I get a steady flow of inquiries about donating funds from registered retirement income funds or RRIFs. The value of RRIFs has grown through careful saving and market gains, and occasionally these funds represent surplus wealth. Some RRIF holders resent the requirement to take steadily increasing annual withdrawals from their RRIF. Add a dash of altruism and the idea of donating RRIF property arises.
There are a couple of factors to remember when considering donating RRIF assets. First, any withdrawal is taxed as income. So there is no advantage to donating appreciated public securities from within a RRIF. For tax purposes there is no capital gain and it will not be eliminated if securities are donated in kind.
Second, plan trustees are obliged to withhold 30% of any withdrawal for tax purposes. The withholding tax creates cash flow problems for the would-be donor. For example, a desire to donate $100,000 is frustrated by having only $70,000 available. There is, however, a tax liability on the full $100,000 withdrawal.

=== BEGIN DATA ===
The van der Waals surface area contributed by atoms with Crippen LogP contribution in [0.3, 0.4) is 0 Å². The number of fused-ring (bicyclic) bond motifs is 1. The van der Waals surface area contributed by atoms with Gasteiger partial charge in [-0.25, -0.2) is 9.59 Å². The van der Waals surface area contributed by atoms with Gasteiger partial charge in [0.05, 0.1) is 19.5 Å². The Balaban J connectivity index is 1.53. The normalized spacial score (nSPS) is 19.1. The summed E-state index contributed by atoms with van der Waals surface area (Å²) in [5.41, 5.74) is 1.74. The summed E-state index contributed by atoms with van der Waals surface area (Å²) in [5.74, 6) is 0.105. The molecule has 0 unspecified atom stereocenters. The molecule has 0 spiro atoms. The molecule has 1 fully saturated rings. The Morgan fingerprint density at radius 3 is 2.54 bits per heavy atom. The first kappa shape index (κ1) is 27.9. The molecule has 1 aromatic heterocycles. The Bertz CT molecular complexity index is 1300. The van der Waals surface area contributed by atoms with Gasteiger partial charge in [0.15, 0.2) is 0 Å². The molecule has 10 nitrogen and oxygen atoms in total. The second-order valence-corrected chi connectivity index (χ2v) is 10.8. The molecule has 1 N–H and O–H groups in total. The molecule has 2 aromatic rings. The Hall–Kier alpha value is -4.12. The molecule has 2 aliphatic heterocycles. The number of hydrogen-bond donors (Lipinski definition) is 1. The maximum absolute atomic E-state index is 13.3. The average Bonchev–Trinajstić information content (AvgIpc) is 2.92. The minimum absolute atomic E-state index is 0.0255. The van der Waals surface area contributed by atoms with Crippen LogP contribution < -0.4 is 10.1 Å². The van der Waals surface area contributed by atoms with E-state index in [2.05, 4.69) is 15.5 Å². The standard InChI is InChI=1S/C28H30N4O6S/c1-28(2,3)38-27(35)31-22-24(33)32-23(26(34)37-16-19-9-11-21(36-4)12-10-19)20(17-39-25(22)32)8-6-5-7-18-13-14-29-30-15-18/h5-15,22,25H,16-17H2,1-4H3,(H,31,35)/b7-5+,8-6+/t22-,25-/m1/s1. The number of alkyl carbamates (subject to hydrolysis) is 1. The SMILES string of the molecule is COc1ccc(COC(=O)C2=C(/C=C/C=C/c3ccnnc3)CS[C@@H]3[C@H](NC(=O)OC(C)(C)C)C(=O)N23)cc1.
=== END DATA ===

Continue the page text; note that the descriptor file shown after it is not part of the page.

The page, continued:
Generally it is not a good idea to make direct gifts from RRIFs during life. These gifts are tax inefficient and the withholding tax causes cash-flow issues. Still, it may make sense for a committed donor to use an offset plan to achieve similar goals. One approach is to donate appreciated publicly-list securities held outside the RRIF and withdraw an equal amount from the RRIF. The tax credit from the donation will offset the tax liability triggered by the RRIF withdrawal.
This donation is more tax effective – due to nil capital gains from a gift of public securities – and also allows the donor to reinvest funds from the RRIF in a lower tax environment that provides higher control over cash-flow. It does not eliminate the withholding tax, so it is best to make the RRIF withdrawal in December to reduce the period when the donor is out of pocket.